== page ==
One of the things I love about Suzanne’s backstory is the way that there is so much complexity tangled up in there. I’m not sure I necessarily read it in exactly the way you did, insofar as I didn’t come away feeling that Suzanne’s parents had obviously not tried to get her professional help. But I felt they were well-meaning but misguided on multiple levels – they want to look past the different aspects of Suzanne’s identity and believe that just loving her and supporting her will be enough. They want to be colour-blind, but this just cuts Suzanne off from her black identity in ways that Vee exploits. And they so are so concerned to not have her mental illness / disability define her that they are unable to recognise it and work with it. I don’t think this is just a matter of the kind of racism you describe (though it plays a part) – it’s a dynamic I recognise in a disability context too. In my own life with a disabled sibling, I’ve seen how parents can be so committed to demonstrating that their child should not be written off because of their disability, that they sometimes push too far, because there are times when the disability does come into play. That was how I read the graduation scene – Suzanne’s mother knows that her daughter has an amazing singing talent, and feels she should be able to share that and be celebrated for it, and that overrides her ability to acknowledge that pushing Suzanne to perform in a high stress public situation like that is really triggering.

tl;dr – I think race plays a part, but I think there are lots of other layers connected with Suzanne’s parents’ well-meaning approach.

One more thing – the scene with the party was SO PAINFUL to me because Suzanne seemed like a child who probably couldn’t interact well with kids her own age because of her disability, and when a kid likes playing with younger kids and can get some social connection there it’s so tempting to push the issue as her mother does there. But it doesn’t actually mean they are interacting appropriately with the younger children or that it is a good idea. :( And I totally get how it could be tempting to seize on the race issue in that context to avoid facing up to the more complicated issues. (Er, race is not a less complicated issue ni reality, but it is in the way Suzanne’s mother uses it here.)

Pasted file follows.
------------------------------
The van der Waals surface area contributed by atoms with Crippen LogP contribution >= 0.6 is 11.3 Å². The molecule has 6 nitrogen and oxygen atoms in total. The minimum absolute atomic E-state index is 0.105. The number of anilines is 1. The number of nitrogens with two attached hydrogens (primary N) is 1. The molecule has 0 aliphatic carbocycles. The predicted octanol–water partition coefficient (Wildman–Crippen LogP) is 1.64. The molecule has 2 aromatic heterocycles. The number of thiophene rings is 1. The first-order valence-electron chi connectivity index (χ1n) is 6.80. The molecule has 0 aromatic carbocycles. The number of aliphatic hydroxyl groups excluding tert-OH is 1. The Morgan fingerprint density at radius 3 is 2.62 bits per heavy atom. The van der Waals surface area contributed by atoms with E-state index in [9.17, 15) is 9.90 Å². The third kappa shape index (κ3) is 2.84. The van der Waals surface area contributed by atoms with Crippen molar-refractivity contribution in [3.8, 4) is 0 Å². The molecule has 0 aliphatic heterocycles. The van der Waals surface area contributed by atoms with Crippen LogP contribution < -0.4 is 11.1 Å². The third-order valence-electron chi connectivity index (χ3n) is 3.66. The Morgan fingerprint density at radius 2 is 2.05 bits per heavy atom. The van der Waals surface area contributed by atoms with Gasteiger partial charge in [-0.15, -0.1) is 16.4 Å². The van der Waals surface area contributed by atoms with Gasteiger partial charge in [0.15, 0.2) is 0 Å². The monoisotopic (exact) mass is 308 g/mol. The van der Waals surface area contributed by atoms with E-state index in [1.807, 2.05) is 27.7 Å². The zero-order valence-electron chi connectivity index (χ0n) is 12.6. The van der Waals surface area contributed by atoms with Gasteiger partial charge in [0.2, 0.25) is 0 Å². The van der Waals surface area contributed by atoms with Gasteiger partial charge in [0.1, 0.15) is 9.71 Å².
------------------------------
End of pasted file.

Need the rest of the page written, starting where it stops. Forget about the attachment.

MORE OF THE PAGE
Not necessarily easier, but certainly more visible and readily admitted. That’s how I read it. No parent wants to say “It’s because you can’t handle my child because she’s weird, right?” Often parents don’t realize that their child already KNOWS she’s different, or don’t want to exacerbate any knowledge they do have. Suzanne is OBVIOUSLY not white, so hearing that everyone knows can’t possibly hurt her.

I don’t know if Suzanne’s parents felt that her mental instability was due to her race (in fact, I didn’t read it that way) but I did feel that they were overwhelmed with both issues, and they ignored both issues, hoping that they would just go away. Of course, they didn’t and the issues ended up inextricably tied.

Wonderful analysis! I couldn’t quite put my finger on why Suzanne’s mom’s accusation rubbed me wrong. It was clear to me (a Black woman) that Mom 2 didn’t want Suzanne at the party because Suzanne is 1) too old, 2) too “weird”. (and it’s not impossible that Mom 2 had a problem with Suzanne being Black, but the first two concerns seemed more obvious to me.) And while Mom 2 has a valid point about the age, Suzanne’s mom should have taken her to task on the “weird”. But no, she jumped to race. Because that’s what good White people who adopt Black babies do, right? Rush to defend their Black Child in an effort to prove what good Colorblind Progressives they are?